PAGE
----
Since reading Whitaker’s book, I’ve become keenly aware not only of alcohol’s downsides but also of the societal rejection she predicted. Whether it’s thanks to the work of quit-lit writers like Whitaker and Annie Grace, the rising trend of celebrities like Drew Barrymore, Chrissy Teigen and Real Housewife Luann de Lesseps publicly renouncing alcohol, or the increasingly hard-to-ignore proof of alcohol’s role in breast cancer, hormonal disruptions and mental health issues, more and more women are becoming sober-curious.

A cultural shift is happening, one that allows for quitting booze to be seen as not just acceptable but an empowering act of feminism. After all, when we drink, we are not only potentially harming ourselves, but also supporting a male-dominated industry that targets women and benefits from our reliance on a highly addictive substance.

Still, I didn’t give up alcohol overnight. I drank in moderation for a few months, ordering Diet Coke at bars just as easily as I enjoyed some wine at my bridal shower. My drinking was controlled; “healthy,” some would even say.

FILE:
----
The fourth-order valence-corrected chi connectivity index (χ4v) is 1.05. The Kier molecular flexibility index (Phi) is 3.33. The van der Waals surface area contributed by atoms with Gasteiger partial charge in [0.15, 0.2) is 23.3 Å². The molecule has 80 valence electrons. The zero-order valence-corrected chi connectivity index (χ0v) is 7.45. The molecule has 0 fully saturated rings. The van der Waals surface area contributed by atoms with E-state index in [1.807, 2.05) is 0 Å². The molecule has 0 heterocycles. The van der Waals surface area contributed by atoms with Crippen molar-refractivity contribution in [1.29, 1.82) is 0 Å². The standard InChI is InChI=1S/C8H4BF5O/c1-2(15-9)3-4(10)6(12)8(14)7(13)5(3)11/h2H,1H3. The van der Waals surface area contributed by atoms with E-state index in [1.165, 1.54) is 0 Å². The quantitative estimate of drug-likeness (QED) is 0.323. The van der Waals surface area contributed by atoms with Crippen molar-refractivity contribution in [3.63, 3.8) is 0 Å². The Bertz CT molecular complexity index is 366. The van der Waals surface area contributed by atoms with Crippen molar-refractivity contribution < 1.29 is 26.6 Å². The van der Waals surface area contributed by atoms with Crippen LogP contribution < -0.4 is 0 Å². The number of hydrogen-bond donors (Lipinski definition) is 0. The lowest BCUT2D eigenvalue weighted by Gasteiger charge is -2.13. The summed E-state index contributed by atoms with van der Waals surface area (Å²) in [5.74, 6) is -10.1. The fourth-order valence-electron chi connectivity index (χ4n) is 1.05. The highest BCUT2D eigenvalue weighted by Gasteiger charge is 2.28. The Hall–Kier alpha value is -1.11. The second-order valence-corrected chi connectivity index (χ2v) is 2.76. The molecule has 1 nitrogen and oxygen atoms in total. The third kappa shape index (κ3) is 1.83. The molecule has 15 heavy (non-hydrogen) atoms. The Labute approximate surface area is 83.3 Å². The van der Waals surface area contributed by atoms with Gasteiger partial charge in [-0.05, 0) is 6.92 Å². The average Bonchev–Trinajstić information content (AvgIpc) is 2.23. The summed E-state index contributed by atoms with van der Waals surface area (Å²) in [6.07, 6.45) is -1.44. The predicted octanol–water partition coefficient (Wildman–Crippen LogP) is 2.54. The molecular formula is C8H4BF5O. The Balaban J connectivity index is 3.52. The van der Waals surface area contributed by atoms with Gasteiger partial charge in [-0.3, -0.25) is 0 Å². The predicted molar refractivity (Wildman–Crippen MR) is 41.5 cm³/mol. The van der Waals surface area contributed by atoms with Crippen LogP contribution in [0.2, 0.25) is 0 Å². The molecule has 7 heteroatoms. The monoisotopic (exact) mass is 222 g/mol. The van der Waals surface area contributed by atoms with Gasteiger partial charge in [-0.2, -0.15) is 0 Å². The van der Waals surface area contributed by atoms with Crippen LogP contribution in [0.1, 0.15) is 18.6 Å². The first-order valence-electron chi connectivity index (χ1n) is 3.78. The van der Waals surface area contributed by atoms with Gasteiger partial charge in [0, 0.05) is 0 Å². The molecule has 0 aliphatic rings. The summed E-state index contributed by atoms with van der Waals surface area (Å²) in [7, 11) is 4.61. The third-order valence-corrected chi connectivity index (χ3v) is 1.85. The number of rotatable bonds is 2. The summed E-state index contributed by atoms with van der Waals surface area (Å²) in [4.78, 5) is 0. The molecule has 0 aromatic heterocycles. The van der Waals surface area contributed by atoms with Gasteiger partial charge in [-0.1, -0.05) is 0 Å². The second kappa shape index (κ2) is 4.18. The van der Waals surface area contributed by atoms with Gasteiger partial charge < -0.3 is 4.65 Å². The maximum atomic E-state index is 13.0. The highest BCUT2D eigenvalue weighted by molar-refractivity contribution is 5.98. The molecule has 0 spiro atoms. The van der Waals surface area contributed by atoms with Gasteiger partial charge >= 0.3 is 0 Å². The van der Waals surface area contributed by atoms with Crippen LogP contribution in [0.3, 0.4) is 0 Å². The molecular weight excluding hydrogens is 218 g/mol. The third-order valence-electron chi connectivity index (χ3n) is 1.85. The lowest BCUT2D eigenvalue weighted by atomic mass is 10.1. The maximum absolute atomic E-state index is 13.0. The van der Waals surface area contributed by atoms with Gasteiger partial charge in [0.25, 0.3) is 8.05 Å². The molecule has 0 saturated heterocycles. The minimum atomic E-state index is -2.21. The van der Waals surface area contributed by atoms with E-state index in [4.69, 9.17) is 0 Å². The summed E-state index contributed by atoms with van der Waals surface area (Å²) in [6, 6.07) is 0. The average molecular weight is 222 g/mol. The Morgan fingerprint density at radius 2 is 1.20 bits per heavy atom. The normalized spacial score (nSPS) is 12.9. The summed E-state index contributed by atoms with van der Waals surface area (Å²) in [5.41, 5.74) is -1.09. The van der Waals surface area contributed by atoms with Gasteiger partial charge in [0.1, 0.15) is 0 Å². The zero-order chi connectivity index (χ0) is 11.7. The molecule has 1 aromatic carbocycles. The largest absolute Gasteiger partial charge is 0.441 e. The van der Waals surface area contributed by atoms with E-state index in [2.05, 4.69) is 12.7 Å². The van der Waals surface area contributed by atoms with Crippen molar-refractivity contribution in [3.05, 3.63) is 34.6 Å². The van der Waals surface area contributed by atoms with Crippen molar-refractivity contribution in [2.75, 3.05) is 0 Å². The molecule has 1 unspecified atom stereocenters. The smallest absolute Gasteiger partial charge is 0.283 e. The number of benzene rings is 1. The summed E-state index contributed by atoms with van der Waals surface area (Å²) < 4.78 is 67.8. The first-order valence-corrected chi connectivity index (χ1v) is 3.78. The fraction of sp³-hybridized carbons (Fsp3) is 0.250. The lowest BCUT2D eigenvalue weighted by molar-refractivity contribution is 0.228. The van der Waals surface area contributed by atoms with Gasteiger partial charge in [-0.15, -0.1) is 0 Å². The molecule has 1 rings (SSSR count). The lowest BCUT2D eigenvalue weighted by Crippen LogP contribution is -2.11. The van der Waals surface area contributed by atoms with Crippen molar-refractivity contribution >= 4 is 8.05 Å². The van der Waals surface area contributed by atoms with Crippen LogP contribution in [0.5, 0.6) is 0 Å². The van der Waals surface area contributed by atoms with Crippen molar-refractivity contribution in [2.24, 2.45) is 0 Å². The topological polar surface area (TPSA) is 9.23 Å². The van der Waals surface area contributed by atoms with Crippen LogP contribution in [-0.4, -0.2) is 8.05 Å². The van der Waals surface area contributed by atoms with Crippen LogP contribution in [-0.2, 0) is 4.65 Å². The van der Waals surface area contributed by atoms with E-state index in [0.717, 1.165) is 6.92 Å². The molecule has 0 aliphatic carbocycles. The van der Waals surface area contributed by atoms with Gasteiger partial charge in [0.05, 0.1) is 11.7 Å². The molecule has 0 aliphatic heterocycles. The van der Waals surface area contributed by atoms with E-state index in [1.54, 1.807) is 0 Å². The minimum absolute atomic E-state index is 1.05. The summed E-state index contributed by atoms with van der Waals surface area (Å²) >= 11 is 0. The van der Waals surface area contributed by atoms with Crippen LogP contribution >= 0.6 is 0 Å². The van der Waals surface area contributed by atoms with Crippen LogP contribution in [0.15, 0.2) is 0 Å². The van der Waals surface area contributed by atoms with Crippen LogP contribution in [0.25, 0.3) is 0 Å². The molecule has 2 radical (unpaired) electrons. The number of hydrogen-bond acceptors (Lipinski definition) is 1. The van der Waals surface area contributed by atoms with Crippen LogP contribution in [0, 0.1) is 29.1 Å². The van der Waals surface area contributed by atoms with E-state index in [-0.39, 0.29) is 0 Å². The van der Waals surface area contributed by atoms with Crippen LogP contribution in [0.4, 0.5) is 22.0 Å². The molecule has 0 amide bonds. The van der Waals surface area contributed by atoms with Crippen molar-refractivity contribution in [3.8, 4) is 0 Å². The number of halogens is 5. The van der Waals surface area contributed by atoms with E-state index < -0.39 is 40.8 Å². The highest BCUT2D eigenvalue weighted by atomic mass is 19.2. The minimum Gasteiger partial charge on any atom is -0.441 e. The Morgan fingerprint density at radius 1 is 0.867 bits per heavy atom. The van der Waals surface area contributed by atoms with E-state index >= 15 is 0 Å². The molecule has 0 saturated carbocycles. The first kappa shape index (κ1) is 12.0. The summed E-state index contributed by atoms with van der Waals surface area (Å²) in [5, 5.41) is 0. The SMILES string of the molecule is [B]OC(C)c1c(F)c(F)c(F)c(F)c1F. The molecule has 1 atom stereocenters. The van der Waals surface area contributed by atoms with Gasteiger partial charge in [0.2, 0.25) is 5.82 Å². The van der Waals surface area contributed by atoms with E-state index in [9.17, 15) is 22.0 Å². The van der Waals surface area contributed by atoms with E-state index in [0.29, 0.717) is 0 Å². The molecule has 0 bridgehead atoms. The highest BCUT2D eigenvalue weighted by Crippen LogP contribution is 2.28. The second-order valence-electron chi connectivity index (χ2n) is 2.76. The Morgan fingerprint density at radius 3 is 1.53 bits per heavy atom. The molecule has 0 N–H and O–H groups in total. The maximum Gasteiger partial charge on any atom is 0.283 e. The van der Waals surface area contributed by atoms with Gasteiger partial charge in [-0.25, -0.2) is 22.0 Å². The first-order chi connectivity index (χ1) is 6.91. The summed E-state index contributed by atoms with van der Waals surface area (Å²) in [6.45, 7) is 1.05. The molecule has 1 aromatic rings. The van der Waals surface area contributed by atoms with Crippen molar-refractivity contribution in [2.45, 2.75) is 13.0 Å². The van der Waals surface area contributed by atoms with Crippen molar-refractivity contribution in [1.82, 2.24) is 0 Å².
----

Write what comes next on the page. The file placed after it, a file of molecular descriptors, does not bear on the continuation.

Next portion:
And yet when I woke up the day after sharing a bottle of champagne with friends at a summer picnic, I was miserable. My anxiety clawed at my throat; my depression sat slick and heavy in my stomach. Ultimately I got back into bed, unable to play with my dog or work on my novel.

I took a photo of my tear-streaked face in the dark bedroom, laughing a little at myself as I did so, and vowed to quit drinking for good.

It’s been 108 days now, and the steady hum of anxiety and fatigue that has been in the background for years has faded away. My sleep is actually restful now, giving me energy and motivation to pursue the things I’m interested in. Oh my God, and the time! I’ve unlocked so much time.

If you’re reading this and thinking Good for you, but not for me, that’s fine. If you feel that alcohol isn’t having a negative effect on your life, then I’m happy for you.

Being a non-drinker can be an incredibly difficult choice in a culture that worships alcohol, and it’s one that someone has to make for themselves with all the curiosity and excitement and courage they can muster.

Sometimes I still doubt my choice. Am I really not going to drink champagne at my wedding this summer? I think. That seems drastic for someone who could go back to drinking moderately at any time and most likely be completely OK.

But that’s the thing: I don’t want to go through life as the “OK” version of myself. I no longer want to dull any of my senses or my experiences. When I walk down the aisle in July, I won’t down a glass of champagne first to quiet my nerves. Instead I’ll give myself the gift of feeling it all ― the nerves, the joy, the amazement ― and I’ll remember it later, too, every moment of it, exactly the way it was.

Need help with substance use disorder or mental health issues? In the U.S., call 800-662-HELP (4357) for the SAMHSA National Helpline.